Besides, from the results of genomic detection, we found few shared mutations between the resected samples except NEFH. This result may be due to the small sample size of genomic detection. If we detected more patients and samples, there might be inspiring results waiting for us. Previous studies informed that NEFH (neurofilament heavy) is a cancer driver which had a functional impact on KRAS and MTORC1 signialing [16]. Furthermore, Fang et al. [17] suggested that the higher expression of NEFH mutations is associated with poor prognosis in lung adenocarcinoma, and NEFH mutations were enriched in samples after TKI treatment and were associated with reduced neutrophil infiltration. However, there were few reports about NEFH mutations in sMPLC. Therefore, our results might provide a beginning to study the relationship between NEFH and sMPLC. Moreover, the clonal population structure analysis informed that these four nodules might arise from different periods and go through different tumorigenesis processes.

If we review the diagnosis and treatment of this patient, we will find that there are other possible results for this case. Diagnosing might be the most crucial point of this case. Other nodules' characteristics might remain unclear if we made preoperative puncture to N-7 and used chemotherapy instead of surgery. And intrapulmonary metastasis might not be excluded in the end. In that case, subsequent surgical treatment may still be unavoidable. This patient will face huge expenses and tremendous mental pressure. This case told us that the utility of genomic detection is vital in diagnosing sMPLC and should be encouraged for patients with sMPLC if there is any confusion in the diagnosis.

There are also limitations in our study. First, this case study may not represent the present treatment and diagnosis of patients with sMPLC. Therefore, a larger cohort study should be launched in the future. Second, due to the patient’s personal reasons, we had no immunochemical results of these nodules, which we also wanted to present in our manuscript.

In summary, for patients with sMPLC, diagnosis and treatment need to be carefully considered. Pathological detection combined with genomic detection is highly critical. For treatment, it needs to be considered individually, and the pulmonary parenchyma and lung function should be preserved as far as possible under the premise of ensuring the surgical effect.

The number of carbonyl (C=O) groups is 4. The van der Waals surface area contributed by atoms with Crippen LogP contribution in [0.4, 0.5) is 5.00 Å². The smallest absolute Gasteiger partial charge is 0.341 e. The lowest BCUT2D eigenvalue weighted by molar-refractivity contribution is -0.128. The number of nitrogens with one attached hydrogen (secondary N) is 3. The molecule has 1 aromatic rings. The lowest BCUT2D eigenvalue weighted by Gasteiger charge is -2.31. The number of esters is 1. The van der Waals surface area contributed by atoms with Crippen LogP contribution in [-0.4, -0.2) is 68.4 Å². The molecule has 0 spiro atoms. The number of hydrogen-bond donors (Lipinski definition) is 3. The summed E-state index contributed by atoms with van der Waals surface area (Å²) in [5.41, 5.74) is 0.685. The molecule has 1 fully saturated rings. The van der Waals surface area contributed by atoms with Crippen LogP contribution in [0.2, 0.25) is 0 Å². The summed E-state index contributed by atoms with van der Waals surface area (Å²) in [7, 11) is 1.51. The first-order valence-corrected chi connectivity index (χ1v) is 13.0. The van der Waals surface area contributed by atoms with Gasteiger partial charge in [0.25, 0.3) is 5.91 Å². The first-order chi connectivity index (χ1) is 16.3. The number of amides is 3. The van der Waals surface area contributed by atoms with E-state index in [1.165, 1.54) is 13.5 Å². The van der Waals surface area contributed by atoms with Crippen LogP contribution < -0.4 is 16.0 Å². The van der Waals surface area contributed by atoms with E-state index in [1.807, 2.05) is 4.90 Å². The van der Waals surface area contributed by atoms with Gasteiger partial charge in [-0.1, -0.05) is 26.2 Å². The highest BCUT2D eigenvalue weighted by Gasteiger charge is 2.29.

Availability of data and materials

The clinical data in this article are partially available after publication, but the consent of the author is required. The sequencing data in this paper is not public.



Synchronous multiple primary lung cancer


Video-assisted thoracoscopic surgery


Whole exon sequencing


Neurofilament heavy polypeptide


Cellular prevalence


Computer tomography


American Joint Committee on Cancer


Ground glass opacities


Overall survival


Cancer cell fraction


Single nucleotide variants


Copy number variants


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This work was supported by Institutional Fundamental Research Funds (2018PT32033); the Graduate Innovation Fund of Peking Union Medical College (2019-1002-53); the Fundamental Research Funds for the Central Universities [3332021028]; Beijing Hope Run Special Fund of Cancer Foundation of China [LC2020A33].

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Authors and Affiliations



GB: Conceptualization, methodology, software, validation, writing—original draft. YL: formal analysis, investigation, writing—original draft. YJ: resources, data curation, writing—original draft. YP: writing—review & editing. ZY: writing—review & editing. LZ: conceptualization, funding acquisition. All authors read and approved the final manuscript.

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Correspondence to Liang Zhao.

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Supplementary Information

Additional file 1. Supplementary Table.

Actual nucleotide position/change and variant allele frequencies of the variants.

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Bai, G., Li, Y., Ji, Y. et al. Treatments and whole exon sequencing of a case with multiple primary lung cancer. J Cardiothorac Surg 18, 58 (2023).